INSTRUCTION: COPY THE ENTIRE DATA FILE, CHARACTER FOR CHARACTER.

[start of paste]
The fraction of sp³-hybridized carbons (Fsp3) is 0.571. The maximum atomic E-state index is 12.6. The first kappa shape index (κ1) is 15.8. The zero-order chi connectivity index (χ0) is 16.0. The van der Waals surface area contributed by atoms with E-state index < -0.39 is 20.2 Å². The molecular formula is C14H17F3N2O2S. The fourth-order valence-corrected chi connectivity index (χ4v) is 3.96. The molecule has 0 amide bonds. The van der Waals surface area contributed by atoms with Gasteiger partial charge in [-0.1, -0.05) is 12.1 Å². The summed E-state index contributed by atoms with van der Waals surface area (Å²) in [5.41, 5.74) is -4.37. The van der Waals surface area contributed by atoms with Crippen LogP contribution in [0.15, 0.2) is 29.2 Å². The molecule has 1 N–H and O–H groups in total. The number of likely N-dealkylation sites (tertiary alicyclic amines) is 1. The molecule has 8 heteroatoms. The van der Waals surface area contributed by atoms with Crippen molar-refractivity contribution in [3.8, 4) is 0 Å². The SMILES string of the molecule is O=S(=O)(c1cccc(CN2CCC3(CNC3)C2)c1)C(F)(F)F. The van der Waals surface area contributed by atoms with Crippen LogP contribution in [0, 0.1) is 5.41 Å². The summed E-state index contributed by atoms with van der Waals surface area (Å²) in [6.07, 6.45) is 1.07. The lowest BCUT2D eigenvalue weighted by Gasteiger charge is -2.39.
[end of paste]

The fraction of sp³-hybridized carbons (Fsp3) is 0.571. The maximum atomic E-state index is 12.6. The first kappa shape index (κ1) is 15.8. The zero-order chi connectivity index (χ0) is 16.0. The van der Waals surface area contributed by atoms with E-state index < -0.39 is 20.2 Å². The molecular formula is C14H17F3N2O2S. The fourth-order valence-corrected chi connectivity index (χ4v) is 3.96. The molecule has 0 amide bonds. The van der Waals surface area contributed by atoms with Gasteiger partial charge in [-0.1, -0.05) is 12.1 Å². The summed E-state index contributed by atoms with van der Waals surface area (Å²) in [5.41, 5.74) is -4.37. The van der Waals surface area contributed by atoms with Crippen LogP contribution in [0.15, 0.2) is 29.2 Å². The molecule has 1 N–H and O–H groups in total. The number of likely N-dealkylation sites (tertiary alicyclic amines) is 1. The molecule has 8 heteroatoms. The van der Waals surface area contributed by atoms with Crippen molar-refractivity contribution in [3.8, 4) is 0 Å². The SMILES string of the molecule is O=S(=O)(c1cccc(CN2CCC3(CNC3)C2)c1)C(F)(F)F. The van der Waals surface area contributed by atoms with Crippen LogP contribution in [0, 0.1) is 5.41 Å². The summed E-state index contributed by atoms with van der Waals surface area (Å²) in [6.07, 6.45) is 1.07. The lowest BCUT2D eigenvalue weighted by Gasteiger charge is -2.39.